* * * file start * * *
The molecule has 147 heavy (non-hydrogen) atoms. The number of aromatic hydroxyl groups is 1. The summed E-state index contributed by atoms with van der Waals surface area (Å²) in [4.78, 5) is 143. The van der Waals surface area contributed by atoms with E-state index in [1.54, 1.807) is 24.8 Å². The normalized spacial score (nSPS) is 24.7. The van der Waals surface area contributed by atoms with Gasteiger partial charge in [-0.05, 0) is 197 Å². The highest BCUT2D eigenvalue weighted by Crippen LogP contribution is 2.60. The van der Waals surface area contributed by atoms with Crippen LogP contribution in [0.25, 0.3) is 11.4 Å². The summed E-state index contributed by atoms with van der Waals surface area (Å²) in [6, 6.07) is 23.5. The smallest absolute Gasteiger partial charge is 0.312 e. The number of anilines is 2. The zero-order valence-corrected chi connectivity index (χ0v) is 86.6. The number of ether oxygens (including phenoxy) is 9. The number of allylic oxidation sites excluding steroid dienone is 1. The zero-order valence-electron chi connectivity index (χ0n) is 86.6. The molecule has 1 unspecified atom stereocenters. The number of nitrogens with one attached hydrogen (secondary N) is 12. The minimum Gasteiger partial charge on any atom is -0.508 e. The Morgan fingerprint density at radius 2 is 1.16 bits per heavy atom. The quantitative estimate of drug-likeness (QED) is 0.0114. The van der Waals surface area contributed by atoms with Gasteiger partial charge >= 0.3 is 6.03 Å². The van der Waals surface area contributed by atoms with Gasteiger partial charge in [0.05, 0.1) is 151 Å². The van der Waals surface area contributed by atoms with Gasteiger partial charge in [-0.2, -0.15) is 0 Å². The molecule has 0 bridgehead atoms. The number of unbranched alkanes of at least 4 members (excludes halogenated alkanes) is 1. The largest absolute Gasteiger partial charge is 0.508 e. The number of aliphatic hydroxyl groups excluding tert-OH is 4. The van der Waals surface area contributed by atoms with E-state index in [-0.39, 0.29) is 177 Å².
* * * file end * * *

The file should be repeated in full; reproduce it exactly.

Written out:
The molecule has 147 heavy (non-hydrogen) atoms. The number of aromatic hydroxyl groups is 1. The summed E-state index contributed by atoms with van der Waals surface area (Å²) in [4.78, 5) is 143. The van der Waals surface area contributed by atoms with E-state index in [1.54, 1.807) is 24.8 Å². The normalized spacial score (nSPS) is 24.7. The van der Waals surface area contributed by atoms with Gasteiger partial charge in [-0.05, 0) is 197 Å². The highest BCUT2D eigenvalue weighted by Crippen LogP contribution is 2.60. The van der Waals surface area contributed by atoms with Crippen LogP contribution in [0.25, 0.3) is 11.4 Å². The summed E-state index contributed by atoms with van der Waals surface area (Å²) in [6, 6.07) is 23.5. The smallest absolute Gasteiger partial charge is 0.312 e. The number of anilines is 2. The zero-order valence-corrected chi connectivity index (χ0v) is 86.6. The number of ether oxygens (including phenoxy) is 9. The number of allylic oxidation sites excluding steroid dienone is 1. The zero-order valence-electron chi connectivity index (χ0n) is 86.6. The molecule has 1 unspecified atom stereocenters. The number of nitrogens with one attached hydrogen (secondary N) is 12. The minimum Gasteiger partial charge on any atom is -0.508 e. The Morgan fingerprint density at radius 2 is 1.16 bits per heavy atom. The quantitative estimate of drug-likeness (QED) is 0.0114. The van der Waals surface area contributed by atoms with Gasteiger partial charge >= 0.3 is 6.03 Å². The van der Waals surface area contributed by atoms with Gasteiger partial charge in [0.05, 0.1) is 151 Å². The van der Waals surface area contributed by atoms with Gasteiger partial charge in [-0.2, -0.15) is 0 Å². The molecule has 0 bridgehead atoms. The number of unbranched alkanes of at least 4 members (excludes halogenated alkanes) is 1. The largest absolute Gasteiger partial charge is 0.508 e. The number of aliphatic hydroxyl groups excluding tert-OH is 4. The van der Waals surface area contributed by atoms with E-state index in [-0.39, 0.29) is 177 Å².